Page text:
Operator LIKE and case sensitivity

In SQLite, operator LIKE matches case-insensitively. By default that applies to ASCII characters only; see below for more details on Unicode.

Sorting and case sensitivity

Sorting of DB results varies between database systems, or even between various configurations. For example, PostgreSQL can use various collation types. Most (or all) UTF8-based ones sort strings case-insensitively. ‘C’ collaction sorts case-sensitively, but it doesn’t support Unicode.

If you need to sort case-insensitively in SQLite, that works only for ASCII characters by default. You can do it at either

If you need case-insensitive sorting and Unicode, see SQLite FAQ on Unicode, SQLITE_ENABLE_ICU compilation option and SQLite ICU README. On CentOS 6.4 I’ve installed icu using Add/Remove Software, but I couldn’t get it to work. If you figure it out, please let me know.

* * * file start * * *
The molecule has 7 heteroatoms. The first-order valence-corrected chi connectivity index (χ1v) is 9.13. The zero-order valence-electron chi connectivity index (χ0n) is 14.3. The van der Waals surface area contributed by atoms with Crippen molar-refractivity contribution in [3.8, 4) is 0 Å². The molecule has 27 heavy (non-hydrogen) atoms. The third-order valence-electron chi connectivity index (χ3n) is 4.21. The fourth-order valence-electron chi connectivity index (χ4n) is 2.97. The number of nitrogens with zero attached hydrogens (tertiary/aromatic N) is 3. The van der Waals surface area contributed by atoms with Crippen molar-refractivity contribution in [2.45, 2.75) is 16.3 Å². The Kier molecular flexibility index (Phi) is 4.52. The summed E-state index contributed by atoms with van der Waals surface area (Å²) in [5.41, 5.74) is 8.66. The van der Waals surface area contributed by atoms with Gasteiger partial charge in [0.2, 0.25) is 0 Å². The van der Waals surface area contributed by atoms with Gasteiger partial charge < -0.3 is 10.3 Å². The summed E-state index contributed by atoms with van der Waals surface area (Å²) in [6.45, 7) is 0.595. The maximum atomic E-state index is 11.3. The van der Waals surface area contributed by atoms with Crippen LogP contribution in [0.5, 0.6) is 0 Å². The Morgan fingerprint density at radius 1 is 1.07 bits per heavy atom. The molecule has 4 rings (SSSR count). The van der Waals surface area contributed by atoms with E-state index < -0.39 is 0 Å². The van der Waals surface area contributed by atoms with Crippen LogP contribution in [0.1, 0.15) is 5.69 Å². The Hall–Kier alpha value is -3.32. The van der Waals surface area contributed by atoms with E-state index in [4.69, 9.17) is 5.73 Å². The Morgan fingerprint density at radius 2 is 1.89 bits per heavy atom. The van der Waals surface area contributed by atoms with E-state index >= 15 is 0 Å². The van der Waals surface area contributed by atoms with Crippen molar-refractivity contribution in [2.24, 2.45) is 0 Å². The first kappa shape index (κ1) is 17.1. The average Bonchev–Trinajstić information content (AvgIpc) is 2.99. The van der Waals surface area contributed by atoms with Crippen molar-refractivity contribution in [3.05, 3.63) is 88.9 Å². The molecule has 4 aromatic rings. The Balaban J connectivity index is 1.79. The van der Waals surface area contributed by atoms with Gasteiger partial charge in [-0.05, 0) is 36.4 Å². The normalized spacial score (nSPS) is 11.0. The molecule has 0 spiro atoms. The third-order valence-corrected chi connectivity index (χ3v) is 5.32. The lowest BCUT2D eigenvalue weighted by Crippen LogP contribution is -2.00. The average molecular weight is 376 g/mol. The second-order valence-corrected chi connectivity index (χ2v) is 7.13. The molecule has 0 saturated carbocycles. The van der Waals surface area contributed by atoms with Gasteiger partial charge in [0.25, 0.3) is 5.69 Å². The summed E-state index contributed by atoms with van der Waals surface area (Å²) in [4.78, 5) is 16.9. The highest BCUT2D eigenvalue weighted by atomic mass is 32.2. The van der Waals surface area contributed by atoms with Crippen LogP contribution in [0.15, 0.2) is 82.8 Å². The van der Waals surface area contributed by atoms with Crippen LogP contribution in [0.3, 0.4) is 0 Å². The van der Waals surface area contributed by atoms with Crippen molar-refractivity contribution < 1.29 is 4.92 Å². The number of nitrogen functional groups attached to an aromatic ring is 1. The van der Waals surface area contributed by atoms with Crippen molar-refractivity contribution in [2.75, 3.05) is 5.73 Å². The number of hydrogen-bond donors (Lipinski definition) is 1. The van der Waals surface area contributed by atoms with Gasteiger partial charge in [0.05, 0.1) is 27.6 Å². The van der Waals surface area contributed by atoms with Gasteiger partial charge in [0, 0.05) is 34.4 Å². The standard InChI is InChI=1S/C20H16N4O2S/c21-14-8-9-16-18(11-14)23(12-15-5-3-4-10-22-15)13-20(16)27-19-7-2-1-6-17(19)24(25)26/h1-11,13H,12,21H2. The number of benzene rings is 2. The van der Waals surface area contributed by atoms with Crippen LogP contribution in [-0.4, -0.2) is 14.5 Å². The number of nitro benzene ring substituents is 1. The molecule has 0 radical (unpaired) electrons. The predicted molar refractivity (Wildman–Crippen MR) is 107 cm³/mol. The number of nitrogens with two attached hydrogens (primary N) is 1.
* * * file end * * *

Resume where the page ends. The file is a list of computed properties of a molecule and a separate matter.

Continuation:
Another way around is to reconfigure DB of the web application being automated, so that app DB performs same sorting as SQLite. Since that modified DB configuration is not what you use in production, this is not 100%-proof testing, but nothing is anyway.

No literals true and false

SQLite allows boolean column type, but it doesn’t have constants true and false. Using literals true and false (without apostrophes) in SQLite queries fails. However, if you use prepared statements in Firefox Javascript, those convert Javascript boolean true and false to 1 and 0, respectively.